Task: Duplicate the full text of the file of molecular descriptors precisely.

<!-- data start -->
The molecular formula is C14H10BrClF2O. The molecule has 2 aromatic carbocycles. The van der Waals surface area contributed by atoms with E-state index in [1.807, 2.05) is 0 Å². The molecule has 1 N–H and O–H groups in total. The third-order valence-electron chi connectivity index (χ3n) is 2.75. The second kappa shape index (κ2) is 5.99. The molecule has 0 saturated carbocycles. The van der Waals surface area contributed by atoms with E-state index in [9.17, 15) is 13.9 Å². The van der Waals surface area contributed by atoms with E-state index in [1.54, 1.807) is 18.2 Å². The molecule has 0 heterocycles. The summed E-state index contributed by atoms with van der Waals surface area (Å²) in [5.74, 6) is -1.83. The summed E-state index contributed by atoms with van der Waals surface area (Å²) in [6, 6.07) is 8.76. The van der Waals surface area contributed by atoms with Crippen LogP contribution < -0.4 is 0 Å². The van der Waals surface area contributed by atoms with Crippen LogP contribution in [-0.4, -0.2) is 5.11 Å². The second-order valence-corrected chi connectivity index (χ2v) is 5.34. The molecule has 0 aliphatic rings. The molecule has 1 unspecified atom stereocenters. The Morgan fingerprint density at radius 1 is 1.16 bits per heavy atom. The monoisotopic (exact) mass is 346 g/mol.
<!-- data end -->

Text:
The molecular formula is C14H10BrClF2O. The molecule has 2 aromatic carbocycles. The van der Waals surface area contributed by atoms with E-state index in [1.807, 2.05) is 0 Å². The molecule has 1 N–H and O–H groups in total. The third-order valence-electron chi connectivity index (χ3n) is 2.75. The second kappa shape index (κ2) is 5.99. The molecule has 0 saturated carbocycles. The van der Waals surface area contributed by atoms with E-state index in [9.17, 15) is 13.9 Å². The van der Waals surface area contributed by atoms with E-state index in [1.54, 1.807) is 18.2 Å². The molecule has 0 heterocycles. The summed E-state index contributed by atoms with van der Waals surface area (Å²) in [5.74, 6) is -1.83. The summed E-state index contributed by atoms with van der Waals surface area (Å²) in [6, 6.07) is 8.76. The van der Waals surface area contributed by atoms with Crippen LogP contribution < -0.4 is 0 Å². The van der Waals surface area contributed by atoms with Crippen LogP contribution in [-0.4, -0.2) is 5.11 Å². The second-order valence-corrected chi connectivity index (χ2v) is 5.34. The molecule has 0 aliphatic rings. The molecule has 1 unspecified atom stereocenters. The Morgan fingerprint density at radius 1 is 1.16 bits per heavy atom. The monoisotopic (exact) mass is 346 g/mol.